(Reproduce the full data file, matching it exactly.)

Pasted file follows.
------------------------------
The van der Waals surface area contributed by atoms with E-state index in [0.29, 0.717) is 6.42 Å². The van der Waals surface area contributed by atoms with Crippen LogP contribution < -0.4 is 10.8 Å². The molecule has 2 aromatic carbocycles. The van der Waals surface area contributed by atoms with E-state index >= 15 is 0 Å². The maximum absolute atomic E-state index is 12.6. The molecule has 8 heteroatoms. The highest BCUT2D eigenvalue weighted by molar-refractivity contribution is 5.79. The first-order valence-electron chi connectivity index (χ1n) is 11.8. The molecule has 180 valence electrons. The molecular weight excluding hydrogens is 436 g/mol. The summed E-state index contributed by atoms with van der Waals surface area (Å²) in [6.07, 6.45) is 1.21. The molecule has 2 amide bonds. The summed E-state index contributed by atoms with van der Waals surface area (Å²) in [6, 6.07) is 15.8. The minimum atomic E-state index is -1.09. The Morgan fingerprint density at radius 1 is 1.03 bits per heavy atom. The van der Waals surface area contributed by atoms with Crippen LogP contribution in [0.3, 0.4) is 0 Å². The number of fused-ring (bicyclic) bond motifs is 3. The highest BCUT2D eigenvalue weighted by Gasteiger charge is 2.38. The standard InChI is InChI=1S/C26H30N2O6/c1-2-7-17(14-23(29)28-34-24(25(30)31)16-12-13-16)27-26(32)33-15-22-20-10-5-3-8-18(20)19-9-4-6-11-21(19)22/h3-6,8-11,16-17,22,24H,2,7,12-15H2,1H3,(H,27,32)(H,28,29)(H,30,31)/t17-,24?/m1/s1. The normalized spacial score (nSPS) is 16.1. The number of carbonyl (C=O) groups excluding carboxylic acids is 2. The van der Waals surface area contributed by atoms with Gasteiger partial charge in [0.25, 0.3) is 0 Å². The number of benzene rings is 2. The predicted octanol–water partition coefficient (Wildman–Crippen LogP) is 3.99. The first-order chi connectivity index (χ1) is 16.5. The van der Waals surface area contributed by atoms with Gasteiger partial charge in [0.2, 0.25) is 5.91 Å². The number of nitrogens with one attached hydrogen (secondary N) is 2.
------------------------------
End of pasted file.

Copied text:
The van der Waals surface area contributed by atoms with E-state index in [0.29, 0.717) is 6.42 Å². The van der Waals surface area contributed by atoms with Crippen LogP contribution < -0.4 is 10.8 Å². The molecule has 2 aromatic carbocycles. The van der Waals surface area contributed by atoms with E-state index >= 15 is 0 Å². The maximum absolute atomic E-state index is 12.6. The molecule has 8 heteroatoms. The highest BCUT2D eigenvalue weighted by molar-refractivity contribution is 5.79. The first-order valence-electron chi connectivity index (χ1n) is 11.8. The molecule has 180 valence electrons. The molecular weight excluding hydrogens is 436 g/mol. The summed E-state index contributed by atoms with van der Waals surface area (Å²) in [6.07, 6.45) is 1.21. The molecule has 2 amide bonds. The summed E-state index contributed by atoms with van der Waals surface area (Å²) in [6, 6.07) is 15.8. The minimum atomic E-state index is -1.09. The Morgan fingerprint density at radius 1 is 1.03 bits per heavy atom. The van der Waals surface area contributed by atoms with Crippen LogP contribution in [0.3, 0.4) is 0 Å². The number of fused-ring (bicyclic) bond motifs is 3. The highest BCUT2D eigenvalue weighted by Gasteiger charge is 2.38. The standard InChI is InChI=1S/C26H30N2O6/c1-2-7-17(14-23(29)28-34-24(25(30)31)16-12-13-16)27-26(32)33-15-22-20-10-5-3-8-18(20)19-9-4-6-11-21(19)22/h3-6,8-11,16-17,22,24H,2,7,12-15H2,1H3,(H,27,32)(H,28,29)(H,30,31)/t17-,24?/m1/s1. The normalized spacial score (nSPS) is 16.1. The number of carbonyl (C=O) groups excluding carboxylic acids is 2. The van der Waals surface area contributed by atoms with Gasteiger partial charge in [0.25, 0.3) is 0 Å². The number of benzene rings is 2. The predicted octanol–water partition coefficient (Wildman–Crippen LogP) is 3.99. The first-order chi connectivity index (χ1) is 16.5. The van der Waals surface area contributed by atoms with Gasteiger partial charge in [0.2, 0.25) is 5.91 Å². The number of nitrogens with one attached hydrogen (secondary N) is 2.